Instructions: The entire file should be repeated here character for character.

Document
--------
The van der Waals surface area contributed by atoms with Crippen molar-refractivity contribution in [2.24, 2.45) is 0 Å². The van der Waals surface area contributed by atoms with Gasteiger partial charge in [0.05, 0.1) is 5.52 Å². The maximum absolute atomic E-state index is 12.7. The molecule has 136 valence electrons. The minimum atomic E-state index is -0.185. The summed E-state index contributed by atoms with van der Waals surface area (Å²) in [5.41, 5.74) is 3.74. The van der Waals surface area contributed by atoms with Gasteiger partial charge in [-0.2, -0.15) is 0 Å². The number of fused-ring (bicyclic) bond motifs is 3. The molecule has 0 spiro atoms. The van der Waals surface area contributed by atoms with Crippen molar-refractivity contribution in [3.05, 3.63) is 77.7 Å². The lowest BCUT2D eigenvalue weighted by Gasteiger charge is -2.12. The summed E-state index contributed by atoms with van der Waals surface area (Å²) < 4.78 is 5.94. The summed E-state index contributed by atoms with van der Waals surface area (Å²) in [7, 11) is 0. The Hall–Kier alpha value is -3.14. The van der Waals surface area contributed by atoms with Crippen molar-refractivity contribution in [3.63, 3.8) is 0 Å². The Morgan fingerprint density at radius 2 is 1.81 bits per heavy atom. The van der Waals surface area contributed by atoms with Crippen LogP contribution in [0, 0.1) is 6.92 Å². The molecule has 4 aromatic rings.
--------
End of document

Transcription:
The van der Waals surface area contributed by atoms with Crippen molar-refractivity contribution in [2.24, 2.45) is 0 Å². The van der Waals surface area contributed by atoms with Gasteiger partial charge in [0.05, 0.1) is 5.52 Å². The maximum absolute atomic E-state index is 12.7. The molecule has 136 valence electrons. The minimum atomic E-state index is -0.185. The summed E-state index contributed by atoms with van der Waals surface area (Å²) in [5.41, 5.74) is 3.74. The van der Waals surface area contributed by atoms with Gasteiger partial charge in [-0.2, -0.15) is 0 Å². The number of fused-ring (bicyclic) bond motifs is 3. The molecule has 0 spiro atoms. The van der Waals surface area contributed by atoms with Crippen molar-refractivity contribution in [3.05, 3.63) is 77.7 Å². The lowest BCUT2D eigenvalue weighted by Gasteiger charge is -2.12. The summed E-state index contributed by atoms with van der Waals surface area (Å²) < 4.78 is 5.94. The summed E-state index contributed by atoms with van der Waals surface area (Å²) in [7, 11) is 0. The Hall–Kier alpha value is -3.14. The van der Waals surface area contributed by atoms with Crippen molar-refractivity contribution in [3.63, 3.8) is 0 Å². The Morgan fingerprint density at radius 2 is 1.81 bits per heavy atom. The van der Waals surface area contributed by atoms with Crippen LogP contribution in [0, 0.1) is 6.92 Å². The molecule has 4 aromatic rings.